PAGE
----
To Dolores Canales of the organization California Families to Abolish Solitary Confinement (California Families for the Abolition of Solitary Confinement), was denied on 6 occasions the visit to see his son because he did not disclose his entire history to the correctional authorities.
“They did not explain to me how I could rectify the situation. Through my own work, I learned that someone had used my name when they were convicted of a drug crime and I was able to show that the conviction was not mine. ”
Later he was denied visits again because he had three drug convictions from more than 10 years ago. “In the end, I lost visitors for over a year.”
The covid-19 pandemic has intensified the adverse effects of isolation for incarcerated people. Since March 2020, in-person visits have been canceled and this policy is in effect as of January 2021. Only limited free phone calls have been provided. Since December 2020, limited video calls are available.
In Sacramento, Senator María Elena Durazo and Assemblyman Miguel Santiago have come together to fight for a state law that guarantees the right of parents, children and siblings to visit their imprisoned relatives.
“Over the last year we have learned that spending time with our loved ones is priceless; This is a lesson that incarcerated people know very well because they do not have the right to visits from their family, ”said Assemblyman Miguel Santiago, author of AB 990.
“If we really want incarcerated people and their children to recover and re-enter society, we must restore the right to in-person visitation for the incarcerated. AB 990 will do just that, thus allowing mothers, fathers, sisters and brothers to maintain bonds during incarceration and facilitate reintegration after release. “
AB 990 will prohibit people from being denied visitation, and denials from being used as a disciplinary sanction against incarcerated persons..
It will also establish that personal visits to prisoners are considered a civil right. They would only be prohibited when the inmate does not consent to them.
Under current law, a person incarcerated in a state prison can be denied the right to visitation.
“In California we are working to build a justice system that provides individuals with the tools to learn from their mistakes, return to communities, turn their past and build a better life for themselves,” said the Los Angeles senator. , María Elena Durazo.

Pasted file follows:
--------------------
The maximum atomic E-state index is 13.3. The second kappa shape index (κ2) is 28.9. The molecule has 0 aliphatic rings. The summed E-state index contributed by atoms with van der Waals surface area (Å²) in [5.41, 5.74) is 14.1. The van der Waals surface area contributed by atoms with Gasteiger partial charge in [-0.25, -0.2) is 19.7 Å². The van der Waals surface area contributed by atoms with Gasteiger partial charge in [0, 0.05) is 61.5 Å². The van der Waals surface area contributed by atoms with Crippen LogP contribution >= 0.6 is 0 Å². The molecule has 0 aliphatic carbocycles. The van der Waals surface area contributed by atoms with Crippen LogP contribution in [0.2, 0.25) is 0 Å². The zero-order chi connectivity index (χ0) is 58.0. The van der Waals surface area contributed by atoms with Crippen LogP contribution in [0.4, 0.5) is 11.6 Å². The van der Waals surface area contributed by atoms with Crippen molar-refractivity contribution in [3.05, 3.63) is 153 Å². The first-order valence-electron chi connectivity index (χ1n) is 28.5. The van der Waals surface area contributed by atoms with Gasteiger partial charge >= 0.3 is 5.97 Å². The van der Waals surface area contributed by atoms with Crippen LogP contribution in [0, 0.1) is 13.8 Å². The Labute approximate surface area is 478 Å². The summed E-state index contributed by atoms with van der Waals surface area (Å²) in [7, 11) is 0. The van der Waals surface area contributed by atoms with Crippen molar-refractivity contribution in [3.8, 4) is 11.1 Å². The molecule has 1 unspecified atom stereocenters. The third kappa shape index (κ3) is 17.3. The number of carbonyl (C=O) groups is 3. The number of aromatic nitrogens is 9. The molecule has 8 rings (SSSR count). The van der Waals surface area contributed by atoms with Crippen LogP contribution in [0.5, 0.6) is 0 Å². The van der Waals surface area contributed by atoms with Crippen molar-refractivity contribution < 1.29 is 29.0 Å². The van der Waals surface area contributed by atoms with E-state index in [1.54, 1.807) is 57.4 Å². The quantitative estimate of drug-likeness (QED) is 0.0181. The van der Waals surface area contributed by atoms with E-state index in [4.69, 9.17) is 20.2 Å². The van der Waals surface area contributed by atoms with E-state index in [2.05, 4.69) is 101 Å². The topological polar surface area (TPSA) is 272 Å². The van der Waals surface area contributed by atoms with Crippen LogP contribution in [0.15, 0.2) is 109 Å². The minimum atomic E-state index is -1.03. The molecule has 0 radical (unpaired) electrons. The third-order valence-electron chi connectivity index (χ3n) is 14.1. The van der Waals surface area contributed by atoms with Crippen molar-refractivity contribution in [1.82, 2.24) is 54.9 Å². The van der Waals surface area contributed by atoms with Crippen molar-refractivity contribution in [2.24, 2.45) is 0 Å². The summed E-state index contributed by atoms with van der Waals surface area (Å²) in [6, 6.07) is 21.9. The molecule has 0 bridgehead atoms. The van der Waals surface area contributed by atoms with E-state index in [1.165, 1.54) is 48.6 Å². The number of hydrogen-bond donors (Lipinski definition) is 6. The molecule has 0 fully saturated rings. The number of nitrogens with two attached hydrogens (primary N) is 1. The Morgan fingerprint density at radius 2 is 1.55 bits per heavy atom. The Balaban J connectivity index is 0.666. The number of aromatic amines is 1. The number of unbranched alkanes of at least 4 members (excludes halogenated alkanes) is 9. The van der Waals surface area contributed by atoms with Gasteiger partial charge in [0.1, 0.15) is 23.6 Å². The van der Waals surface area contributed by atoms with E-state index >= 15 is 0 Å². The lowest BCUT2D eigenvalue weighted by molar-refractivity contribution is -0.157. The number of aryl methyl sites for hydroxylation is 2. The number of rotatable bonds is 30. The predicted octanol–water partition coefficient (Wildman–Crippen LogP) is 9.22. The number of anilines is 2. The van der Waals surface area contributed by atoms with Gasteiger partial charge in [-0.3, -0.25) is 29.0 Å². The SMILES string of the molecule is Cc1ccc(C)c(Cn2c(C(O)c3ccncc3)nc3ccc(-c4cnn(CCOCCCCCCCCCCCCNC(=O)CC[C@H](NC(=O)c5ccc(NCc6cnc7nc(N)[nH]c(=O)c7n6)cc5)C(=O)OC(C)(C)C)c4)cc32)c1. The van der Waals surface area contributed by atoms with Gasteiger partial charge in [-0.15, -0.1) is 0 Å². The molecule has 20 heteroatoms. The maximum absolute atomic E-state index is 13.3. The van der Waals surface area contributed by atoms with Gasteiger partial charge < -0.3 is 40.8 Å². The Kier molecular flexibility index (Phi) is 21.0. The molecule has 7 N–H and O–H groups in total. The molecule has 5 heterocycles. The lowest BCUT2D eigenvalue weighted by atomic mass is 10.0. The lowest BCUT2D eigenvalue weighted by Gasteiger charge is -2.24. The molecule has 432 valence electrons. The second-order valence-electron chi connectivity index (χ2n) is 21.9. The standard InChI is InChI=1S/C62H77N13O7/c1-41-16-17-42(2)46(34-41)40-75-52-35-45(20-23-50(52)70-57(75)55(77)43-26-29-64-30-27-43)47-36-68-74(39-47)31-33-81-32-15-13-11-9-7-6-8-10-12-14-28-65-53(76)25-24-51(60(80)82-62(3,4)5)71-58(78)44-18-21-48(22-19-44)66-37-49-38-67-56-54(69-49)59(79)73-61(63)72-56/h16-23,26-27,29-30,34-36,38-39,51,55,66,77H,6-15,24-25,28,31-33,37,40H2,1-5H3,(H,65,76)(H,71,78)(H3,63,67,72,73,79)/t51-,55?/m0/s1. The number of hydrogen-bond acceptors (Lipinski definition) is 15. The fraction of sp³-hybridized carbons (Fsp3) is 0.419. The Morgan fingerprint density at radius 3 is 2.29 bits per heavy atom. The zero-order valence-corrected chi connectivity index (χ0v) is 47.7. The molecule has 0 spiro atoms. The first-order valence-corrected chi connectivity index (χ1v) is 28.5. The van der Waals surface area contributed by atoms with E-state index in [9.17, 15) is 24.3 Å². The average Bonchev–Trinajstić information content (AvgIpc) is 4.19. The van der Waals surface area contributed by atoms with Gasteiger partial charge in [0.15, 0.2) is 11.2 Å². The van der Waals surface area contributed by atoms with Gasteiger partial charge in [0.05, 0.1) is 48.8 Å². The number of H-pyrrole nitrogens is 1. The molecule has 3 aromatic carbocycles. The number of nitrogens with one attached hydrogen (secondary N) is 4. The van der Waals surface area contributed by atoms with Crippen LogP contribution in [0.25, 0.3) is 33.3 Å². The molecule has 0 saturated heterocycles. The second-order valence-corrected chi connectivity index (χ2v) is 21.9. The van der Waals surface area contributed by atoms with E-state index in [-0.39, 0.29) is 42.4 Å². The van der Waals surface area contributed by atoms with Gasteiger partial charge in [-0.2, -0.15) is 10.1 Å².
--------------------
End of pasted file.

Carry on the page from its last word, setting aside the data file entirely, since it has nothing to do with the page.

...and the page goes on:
He asserted that AB 990 simply provides a connection to families. “Denying them the ability to see their families does not help anyone and hurts us all.”
Organization’s Kevin McCarthy Legal Services for Prisoners with Children, said that currently the Department of Prisons (CDCR) can deny visits to incarcerated people for any reason that they consider “legitimate penological interests” that facilitate the management of prisons. By penological they refer to the punishments and penalties inflicted on prisoners.
McCarthy made it clear that they want to return to an old law that served Californians for decades, and that was suspended 20 years ago, which allowed visitors.
Angelique Evans of the organization Young Women’s Freedom Center / All of Us or None, gave birth to her son in prison and her mother took care of the child.
“But my son has never been able to come visit me because my mother cannot bring him. The CDCR denied him access for having drug-related offenses that date back to when I wasn’t even born. “
She noted that due to unreasonable visitation policies, her son has lost years of relationship with her.
Edith Chacón of the organization Homies United LA, said she has noticed a big difference in her son’s behavior when they visit him. “His mood is better.”
What’s more, your child looks forward to visits. “He doesn’t even want me to get up from my seat to go buy food when I visit him because he doesn’t want to miss a minute of my stay at the place.”
However, he said the prison system makes visits very difficult. “It takes me 4 hours one way to get to the prison where my son is, and when I arrive, they rarely give me the promised two hours of visitation due to problems with the guards.”
AB 990 will restore the right to visitation for incarcerated persons, which was in effect until the “Hard Against Crime” era of the 1990s; Y it would prevent the CDCR from denying visits except in the case of serious violations.
This bill will be heard in the Senate Fiscal Committee this Thursday. It has already been approved in the Assembly.